The Teesta barrage has opened all 44 sluice gates to control the floodwaters, and consequently, peoples’ homes in lowlands were inundated
More families have been affected by the flood as new areas were inundated in Dimla and Jaldhaka upazila of Nilphamari due to heavy rainfall and onrush of water from upstream.
The Teesta was flowing 22cm above the danger mark at Dalia point until 9am on Saturday morning, confirmed Nurul Islam, the gauge reader at Teesta Barrage.
All 44 gates of the Teesta Barrage were kept open since this morning to control the strong current, he said.
“The water level has now fallen and the river is flowing 18cm over the danger mark as of 12pm on Saturday,” he added.
Low-lying areas of Dimla, Jaldhaka and Lalmonirhat were inundated due to heavy rains and as a result 23 families in Dimla's Baishpukur area have become stranded, Dalia Water Development Board's warning centre said.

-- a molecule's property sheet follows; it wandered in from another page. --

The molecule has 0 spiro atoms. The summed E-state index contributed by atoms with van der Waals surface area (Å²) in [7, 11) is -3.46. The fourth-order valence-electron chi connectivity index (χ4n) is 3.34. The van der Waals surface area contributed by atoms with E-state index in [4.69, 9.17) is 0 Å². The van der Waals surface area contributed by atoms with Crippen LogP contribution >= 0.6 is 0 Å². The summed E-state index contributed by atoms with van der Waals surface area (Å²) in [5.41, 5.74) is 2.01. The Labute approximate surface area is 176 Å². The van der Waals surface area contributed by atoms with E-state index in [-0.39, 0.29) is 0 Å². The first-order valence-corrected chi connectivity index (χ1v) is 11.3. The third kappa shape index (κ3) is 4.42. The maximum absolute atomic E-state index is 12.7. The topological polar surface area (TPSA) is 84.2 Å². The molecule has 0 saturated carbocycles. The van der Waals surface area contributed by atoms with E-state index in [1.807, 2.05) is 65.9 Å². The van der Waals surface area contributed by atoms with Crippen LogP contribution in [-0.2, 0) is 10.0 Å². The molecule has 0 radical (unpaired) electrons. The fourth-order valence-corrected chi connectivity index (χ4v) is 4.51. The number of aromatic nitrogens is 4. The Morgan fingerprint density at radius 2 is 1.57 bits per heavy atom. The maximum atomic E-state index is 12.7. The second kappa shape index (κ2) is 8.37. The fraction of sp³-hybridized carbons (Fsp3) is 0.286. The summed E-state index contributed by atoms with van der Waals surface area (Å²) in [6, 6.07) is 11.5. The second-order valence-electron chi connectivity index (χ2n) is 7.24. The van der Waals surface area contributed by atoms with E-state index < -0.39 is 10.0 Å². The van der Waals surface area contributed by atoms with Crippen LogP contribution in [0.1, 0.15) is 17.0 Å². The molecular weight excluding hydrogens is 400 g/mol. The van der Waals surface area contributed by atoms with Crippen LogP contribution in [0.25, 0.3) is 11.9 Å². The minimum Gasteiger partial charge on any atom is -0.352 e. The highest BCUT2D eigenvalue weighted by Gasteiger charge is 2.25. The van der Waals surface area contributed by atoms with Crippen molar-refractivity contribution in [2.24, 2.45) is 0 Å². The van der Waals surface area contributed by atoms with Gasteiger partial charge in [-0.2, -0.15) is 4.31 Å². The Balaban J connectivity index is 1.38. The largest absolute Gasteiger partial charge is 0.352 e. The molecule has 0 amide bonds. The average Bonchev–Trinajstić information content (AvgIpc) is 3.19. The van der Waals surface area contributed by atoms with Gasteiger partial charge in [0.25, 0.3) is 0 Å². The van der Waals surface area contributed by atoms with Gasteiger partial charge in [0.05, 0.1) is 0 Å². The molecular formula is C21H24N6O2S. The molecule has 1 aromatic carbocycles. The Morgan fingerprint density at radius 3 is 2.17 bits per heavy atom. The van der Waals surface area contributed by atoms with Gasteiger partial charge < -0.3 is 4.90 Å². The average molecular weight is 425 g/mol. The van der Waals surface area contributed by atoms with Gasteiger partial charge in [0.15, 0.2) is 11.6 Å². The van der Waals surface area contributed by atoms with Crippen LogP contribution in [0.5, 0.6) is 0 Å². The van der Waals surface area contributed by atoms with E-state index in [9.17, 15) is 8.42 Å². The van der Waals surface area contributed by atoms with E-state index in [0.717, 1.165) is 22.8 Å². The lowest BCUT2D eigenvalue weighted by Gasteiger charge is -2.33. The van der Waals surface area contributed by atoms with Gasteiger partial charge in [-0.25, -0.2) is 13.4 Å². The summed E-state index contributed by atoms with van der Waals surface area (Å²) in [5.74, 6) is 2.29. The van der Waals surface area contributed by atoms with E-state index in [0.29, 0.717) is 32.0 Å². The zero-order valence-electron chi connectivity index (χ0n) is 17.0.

WDB Deputy Assistant Engineer (Water Branch) Aminur Rashid said: “Low-lying and char areas in the Teesta River basin were inundated due to heavy rains and onrush of water coming down from India. The Teesta barrage has opened all 44 sluice gates to control the floodwaters.”
However, consequently, peoples’ homes in the chars of Khalisha Chapani were inundated and the houses were submerged in the floodwaters, he added.
East Chhatnay Union Parishad Chairman Abdul Latif Khan said many people have shifted their homes to higher grounds as the Teesta water began flowing above the danger level Saturday morning.
Apart from East Chhatnay, homes of 3,000 families in Khagakharbari, Tepakharibari, Khalisha Chapani, Jhunagach and Gayabari of Dimla upazila have been inundated.
Moreover, homes of 5,000 families were also flooded in 10 char and char villages in Golmunda, Dowabari, Shaulmari and Kaimari union of Jaldhaka upazila.
Maqbool Hossain, a member of Ward No 2 of Khagakharibari Union under Dimla upazila, said that about 60 families under his ward are suffering due to the flood water entering their houses. “If the water level continues to rise, their homes will have to be relocated.”